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Getting Started (part 2)
If you read Getting Started (part 1) a few months ago, you should be on your way to understanding your spending habits. If you don't know where your money is going each month, there's little you can do to control the spending.

Now, it's time to look at your options for saving. Does your employer offer a 401(k) account? Does it offer any matching deposits? This is the place to start. If, for example, the first 5% of your income will be matched by your company, maybe dollar for dollar, that's money you don't want to lose. On an income of $50,000, you put in $2500 and get $2500 in matching funds.

Next, you want to hack away at any credit card debt, highest interest rate cards first. Some suggest to pay the lowest balance first, to which I reply, "nonsense." You'll find as you see those balances shrinking faster that you'll be motivated to find that next item to cut back.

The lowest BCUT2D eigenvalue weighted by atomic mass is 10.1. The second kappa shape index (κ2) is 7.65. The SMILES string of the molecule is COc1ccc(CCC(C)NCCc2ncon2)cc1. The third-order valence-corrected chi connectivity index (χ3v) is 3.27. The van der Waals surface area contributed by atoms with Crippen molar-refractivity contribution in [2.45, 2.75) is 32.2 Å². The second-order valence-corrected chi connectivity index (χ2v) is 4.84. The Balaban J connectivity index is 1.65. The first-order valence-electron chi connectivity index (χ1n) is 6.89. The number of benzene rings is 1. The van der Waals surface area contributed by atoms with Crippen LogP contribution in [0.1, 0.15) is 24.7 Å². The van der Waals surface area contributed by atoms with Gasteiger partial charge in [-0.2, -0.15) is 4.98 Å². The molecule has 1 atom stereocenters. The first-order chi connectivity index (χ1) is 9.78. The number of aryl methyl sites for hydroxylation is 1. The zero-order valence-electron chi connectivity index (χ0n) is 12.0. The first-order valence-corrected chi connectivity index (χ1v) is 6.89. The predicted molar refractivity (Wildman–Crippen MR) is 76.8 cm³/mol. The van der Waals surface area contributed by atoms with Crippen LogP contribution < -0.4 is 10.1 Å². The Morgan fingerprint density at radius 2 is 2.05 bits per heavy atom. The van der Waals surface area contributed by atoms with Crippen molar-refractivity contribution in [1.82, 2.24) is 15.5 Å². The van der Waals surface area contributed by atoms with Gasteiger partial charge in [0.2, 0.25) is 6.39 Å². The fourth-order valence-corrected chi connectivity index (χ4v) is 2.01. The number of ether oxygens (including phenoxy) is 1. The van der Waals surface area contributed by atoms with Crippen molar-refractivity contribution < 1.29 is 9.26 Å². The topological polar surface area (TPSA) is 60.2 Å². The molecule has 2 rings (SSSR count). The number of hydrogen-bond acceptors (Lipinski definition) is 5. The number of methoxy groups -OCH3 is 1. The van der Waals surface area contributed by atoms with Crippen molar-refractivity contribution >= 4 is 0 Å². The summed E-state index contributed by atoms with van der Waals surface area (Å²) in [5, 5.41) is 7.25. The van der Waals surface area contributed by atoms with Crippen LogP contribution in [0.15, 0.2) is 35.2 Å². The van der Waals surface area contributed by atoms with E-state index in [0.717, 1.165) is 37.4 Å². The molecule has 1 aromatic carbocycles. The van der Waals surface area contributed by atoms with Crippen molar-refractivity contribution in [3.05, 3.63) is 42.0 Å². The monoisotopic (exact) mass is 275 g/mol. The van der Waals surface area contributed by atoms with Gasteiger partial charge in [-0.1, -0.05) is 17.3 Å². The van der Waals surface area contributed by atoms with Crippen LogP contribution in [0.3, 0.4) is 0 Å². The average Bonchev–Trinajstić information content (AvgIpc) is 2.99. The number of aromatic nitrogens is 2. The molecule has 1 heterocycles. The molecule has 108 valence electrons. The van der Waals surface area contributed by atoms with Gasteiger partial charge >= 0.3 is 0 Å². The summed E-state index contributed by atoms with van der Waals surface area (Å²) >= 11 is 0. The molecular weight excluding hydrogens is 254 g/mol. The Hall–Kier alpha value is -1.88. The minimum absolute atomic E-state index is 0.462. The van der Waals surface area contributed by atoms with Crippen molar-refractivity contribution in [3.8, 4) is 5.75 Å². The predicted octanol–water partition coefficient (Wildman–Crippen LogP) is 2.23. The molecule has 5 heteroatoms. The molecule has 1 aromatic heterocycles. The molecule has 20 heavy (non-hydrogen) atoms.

Then, if you are in the 25% bracket or higher, deposit to a pretax, traditional IRA. If you are in the 15% bracket or lower, use a (non-deductable) Roth.

If you have more savings available, go back to the 401(k) until it's topped off.

Understand what tax bracket you are in by taking at peek at the Fairmark website.This is important for a number of reasons, the first of which is to determine whether to favor the pre-tax savings accounts such as the 401(k) or traditional pre-tax IRA, or to go with the Roth, funded in post tax dollars. It will also give you an idea of what benefit you can expect from the tax deductibility of mortgage or property tax when buying a home.

I'd not be doing my job if I didn't mention the writing of a will. It's inexpensive enough and important enough that it has a place on any "Getting Started" list. A will will save your heirs from much grief when you pass. There may still be some hurt feelings depending how exactly you divy up your stuff, but it's best that your intentions are in writing and not left to the laws regarding intestate estates. Keep in mind - IRAs and other retirement accounts much have beneficiaries listed on the account for proper planning. Last month's "Inheriting or Bequeathing an IRA" talked about this in greater detail.

Until next month, JOE